The Moron’s Case For Hillary Clinton…

An old colleague and I were having breakfast this morning when he looked up at the news (I can’t remember which network …MSNBC, I think) and noticed a split screen of Donald Trump and Hillary Clinton. He lamented long about how terrible both candidates are in this election and I guess we just have to choose the lesser of the two evils or, as he put it, “…put on a blindfold and just pick. It doesn’t really make any difference.”

And that’s when I went off.

I am really sick and tired of people saying both candidates are equally horrible choices, how much America thoroughly hates both of them to the core, that there’s not a single positive trait in either one of them and wow, if only we had voted for that guy behind the deli counter or the neighbor’s cat, America would be WAY better off.

How owning less is Free-ing

A few days ago a friend of ours interviewed us for her book on patriarchal hierarchies. Because with three kids and the whole shibam there’s really no spare time for special decor – and also because at times raw can just be beautiful – here’s the uncut, raw version of her transcript, some of it will appear in print next year. We really enjoyed t as it went far and beyond the usual focus on sailing which we’ve had during most other interviews.

Dini – “All of our friends started climbing the career ladder getting into mortgages and the possession hierarchy and we felt that wasn’t really our plan. We had to do what felt right in our hearts and what we valued most.”

Dini – “With a family even more so we felt that’s what we have to show our children – not something that society might say you should do, as in getting the house and a mortgage and a ‘proper job’. That really didn’t resonate with us.”

Pablo – “In my case I also wanted to do something completely different. You only live once and you have to give it a go for your wildest dreams.”

Background summary, Dini – Left Australia when oldest child was almost 2 and the now middle one was a couple of months old. Sold everything, ended house lease, resigned from jobs.

Pablo – “Those are the things an adventure brings. Getting to the unknown and doing things that you’ve never done before. For me, it’s all about the feelings from the trip – buying a boat, going to amazing places. These were the highlights.”

Dini – “I think you need to be prepared that whatever your dream or adventure is, you need to want it so much in your heart that it’ll push you through very low moments, because they will come for sure.”

Dini – “The obvious highlights are a typical amazing sunny day with a nice breeze and you set off to an unknown island and ideally you make some new friends.”

Pablo – “For me I’ll always remember and I’ll always miss: waking up anchored in some beautiful bay. And the first thing I’d do is to jump in the water, as my coffee to wake me up. How amazing is that! Jumping in the water, that’s how I started my day. It cannot be a bad day because it started in the best way.”

Dini – “I’d swim to the beach, do my yoga, go for a run… and a couple of times I’d come across these ruins, especially in Turkey, that in Australia would be THE national monument because they were so beautiful, so well maintained and so OLD – but because there’s so many of them it’s not even a tourist attraction… just those moments that you totally don’t expect.”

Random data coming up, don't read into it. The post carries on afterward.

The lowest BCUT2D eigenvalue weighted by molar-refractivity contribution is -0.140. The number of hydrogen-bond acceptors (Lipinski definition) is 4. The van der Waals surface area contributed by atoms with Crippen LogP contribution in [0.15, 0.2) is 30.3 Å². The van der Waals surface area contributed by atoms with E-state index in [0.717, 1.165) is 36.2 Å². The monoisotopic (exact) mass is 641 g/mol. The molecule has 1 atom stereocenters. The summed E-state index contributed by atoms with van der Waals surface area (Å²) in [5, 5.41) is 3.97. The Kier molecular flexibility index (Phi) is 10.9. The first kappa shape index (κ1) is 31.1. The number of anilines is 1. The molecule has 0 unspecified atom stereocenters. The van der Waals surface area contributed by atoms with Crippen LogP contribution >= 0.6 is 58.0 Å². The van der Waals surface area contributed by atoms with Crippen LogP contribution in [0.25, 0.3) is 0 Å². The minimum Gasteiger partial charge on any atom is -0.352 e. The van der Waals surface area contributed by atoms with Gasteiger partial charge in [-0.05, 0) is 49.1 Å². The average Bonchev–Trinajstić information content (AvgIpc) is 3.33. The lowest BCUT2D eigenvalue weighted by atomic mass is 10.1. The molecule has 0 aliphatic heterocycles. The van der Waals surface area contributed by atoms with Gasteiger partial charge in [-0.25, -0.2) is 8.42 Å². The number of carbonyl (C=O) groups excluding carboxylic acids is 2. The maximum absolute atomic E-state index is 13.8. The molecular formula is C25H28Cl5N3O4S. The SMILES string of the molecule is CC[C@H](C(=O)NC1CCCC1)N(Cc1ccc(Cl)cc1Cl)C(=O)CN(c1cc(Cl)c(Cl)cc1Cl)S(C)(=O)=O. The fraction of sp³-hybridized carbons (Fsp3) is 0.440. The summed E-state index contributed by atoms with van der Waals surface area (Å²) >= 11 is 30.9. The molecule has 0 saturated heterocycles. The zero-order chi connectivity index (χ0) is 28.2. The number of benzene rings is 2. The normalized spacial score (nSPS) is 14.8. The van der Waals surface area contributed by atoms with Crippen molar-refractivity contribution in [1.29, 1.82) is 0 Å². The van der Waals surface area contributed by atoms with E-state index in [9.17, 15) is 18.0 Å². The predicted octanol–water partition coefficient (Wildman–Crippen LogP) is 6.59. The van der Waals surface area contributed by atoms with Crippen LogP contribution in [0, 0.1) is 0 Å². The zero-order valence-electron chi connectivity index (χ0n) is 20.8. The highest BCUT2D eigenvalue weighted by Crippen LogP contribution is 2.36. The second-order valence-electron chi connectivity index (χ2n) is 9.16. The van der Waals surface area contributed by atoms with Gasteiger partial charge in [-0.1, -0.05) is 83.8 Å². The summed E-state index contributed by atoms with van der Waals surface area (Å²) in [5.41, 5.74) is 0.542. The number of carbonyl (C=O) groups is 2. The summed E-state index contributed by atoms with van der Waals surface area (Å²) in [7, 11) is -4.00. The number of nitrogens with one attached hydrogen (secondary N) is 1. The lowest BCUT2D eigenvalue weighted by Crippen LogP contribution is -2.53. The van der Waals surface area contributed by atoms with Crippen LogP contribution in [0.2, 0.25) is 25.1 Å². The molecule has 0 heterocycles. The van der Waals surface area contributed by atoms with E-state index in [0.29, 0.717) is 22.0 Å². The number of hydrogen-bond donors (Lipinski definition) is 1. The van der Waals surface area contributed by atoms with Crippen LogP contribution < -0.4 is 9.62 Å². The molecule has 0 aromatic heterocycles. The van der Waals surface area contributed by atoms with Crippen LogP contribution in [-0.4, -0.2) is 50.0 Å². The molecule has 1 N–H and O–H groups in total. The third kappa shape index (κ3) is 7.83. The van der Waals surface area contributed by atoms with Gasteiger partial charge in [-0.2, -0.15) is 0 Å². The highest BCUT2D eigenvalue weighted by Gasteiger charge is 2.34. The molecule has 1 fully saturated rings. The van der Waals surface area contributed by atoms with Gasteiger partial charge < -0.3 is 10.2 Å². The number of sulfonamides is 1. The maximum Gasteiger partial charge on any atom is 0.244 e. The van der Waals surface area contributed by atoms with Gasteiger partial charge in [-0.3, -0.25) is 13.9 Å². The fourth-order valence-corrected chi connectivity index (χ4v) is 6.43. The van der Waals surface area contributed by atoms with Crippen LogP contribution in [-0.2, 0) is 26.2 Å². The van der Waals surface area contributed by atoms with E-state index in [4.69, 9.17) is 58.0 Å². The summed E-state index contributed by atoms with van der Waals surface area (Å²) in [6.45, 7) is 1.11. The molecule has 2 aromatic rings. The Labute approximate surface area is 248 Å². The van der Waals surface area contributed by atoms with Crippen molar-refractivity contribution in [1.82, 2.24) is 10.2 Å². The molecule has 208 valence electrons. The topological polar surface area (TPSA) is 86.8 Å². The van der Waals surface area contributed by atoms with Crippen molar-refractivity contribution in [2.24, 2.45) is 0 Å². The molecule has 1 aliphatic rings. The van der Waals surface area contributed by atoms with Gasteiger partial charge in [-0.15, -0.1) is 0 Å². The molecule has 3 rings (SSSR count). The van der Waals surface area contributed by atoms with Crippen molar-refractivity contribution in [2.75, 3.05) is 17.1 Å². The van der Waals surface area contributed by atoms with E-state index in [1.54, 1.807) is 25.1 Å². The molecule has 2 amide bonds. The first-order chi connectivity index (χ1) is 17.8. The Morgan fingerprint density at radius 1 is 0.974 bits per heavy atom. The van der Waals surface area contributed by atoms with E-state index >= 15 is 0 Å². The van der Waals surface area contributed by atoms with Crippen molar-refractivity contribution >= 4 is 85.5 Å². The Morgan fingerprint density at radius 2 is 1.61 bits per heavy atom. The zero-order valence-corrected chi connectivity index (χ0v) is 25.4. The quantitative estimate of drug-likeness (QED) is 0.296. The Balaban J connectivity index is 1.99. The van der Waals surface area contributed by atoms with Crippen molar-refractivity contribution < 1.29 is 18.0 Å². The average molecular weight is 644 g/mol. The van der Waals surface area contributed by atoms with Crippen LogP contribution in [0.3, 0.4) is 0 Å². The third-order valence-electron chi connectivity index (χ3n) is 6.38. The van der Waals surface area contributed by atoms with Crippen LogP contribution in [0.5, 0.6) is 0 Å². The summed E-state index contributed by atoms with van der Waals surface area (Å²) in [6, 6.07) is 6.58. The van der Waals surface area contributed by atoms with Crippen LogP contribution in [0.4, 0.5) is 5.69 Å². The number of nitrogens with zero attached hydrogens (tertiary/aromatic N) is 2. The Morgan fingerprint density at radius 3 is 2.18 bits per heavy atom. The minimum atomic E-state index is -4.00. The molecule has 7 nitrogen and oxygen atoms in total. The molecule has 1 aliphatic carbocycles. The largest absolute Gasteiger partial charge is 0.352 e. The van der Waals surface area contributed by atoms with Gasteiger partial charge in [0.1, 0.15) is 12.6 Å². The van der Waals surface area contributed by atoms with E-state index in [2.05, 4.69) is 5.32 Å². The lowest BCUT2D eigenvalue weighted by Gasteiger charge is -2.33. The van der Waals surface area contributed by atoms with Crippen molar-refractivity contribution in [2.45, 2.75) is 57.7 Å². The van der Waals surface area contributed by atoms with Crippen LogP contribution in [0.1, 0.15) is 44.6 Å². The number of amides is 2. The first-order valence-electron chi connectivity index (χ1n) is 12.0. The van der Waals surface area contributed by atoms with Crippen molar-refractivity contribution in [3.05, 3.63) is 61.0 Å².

Dini – “When you get a beautiful sail and you’re in tune with the wind and the waves, just with nature. It’s sounds quite romantic actually, you always live in tune with nature when you live on a boat. But a part of it can be quite exhausting, because if you get a few days of strong winds you might not be able to get off the boat or you’re restricted in what you can do next. But when it aligns it can be really beautiful as well. And of course the sunrises and sunsets at sea….

P – “When we were in the middle of the Med, crossing for example from Malta to Turkey, at some point it’s just water. You don’t see land anywhere. You don’t see boats. It’s just your little boat in the middle of the ocean. And you know underneath you there’s nothing but 10km of water. You feel humble, like you’re such a little thing in the world.”

D- “And at the same time empowering because you have to be so self-sustainable. All our energy came from wind and solar (except when we had to run the diesel engine) – that’s how our kids understand it. You are your own little world. You need to make sure you have enough food. We made our own water through osmosis. It’s very scary and adventurous but at the same time very empowering and very humbling. Wildlife is always another big highlight. You don’t feel like a superior human species, as we often think when we live in a city. We’re not.”

P – “You realise when you go back to normal civilisation, in a country like Australia, we have it so easy. We take everything for granted: water, electricity, food, shelter. It makes you appreciate little things in life. I think that’s why we have some sort of crisis in our time because we just don’t appreciate a lot of things that we take for granted.”

D – “Also having time… on the boat, so often we would just sit there as a family, we might read, we might play games, we might talk, we might just sit there – that’s something you never do in land life. I don’t know any family that just sits in the garden and spends time together. People are always rushing.”

D – “It’s like the ocean: the waves of the ocean slow you down, and you’re forced to adjust to it. Maybe at the beginning you fight it and you still want to do a thousand things, and then after a while you have to give in because it’s the rhythm of nature.”

P – “Most people are scared to follow their dreams.”

P – “People create their own prisons. You are a prisoner of your own freedom. I think it’s about liberating yourself from your own prison. Your own baggage plays a big part of that. It’s a mental game.”

D – “To put things into perspective, they say there are about 10,000 live-aboard sailing boats out there at any one time of those just 1% are families – so there’s only about 100 families cruising the world like we did. So we were nuts!”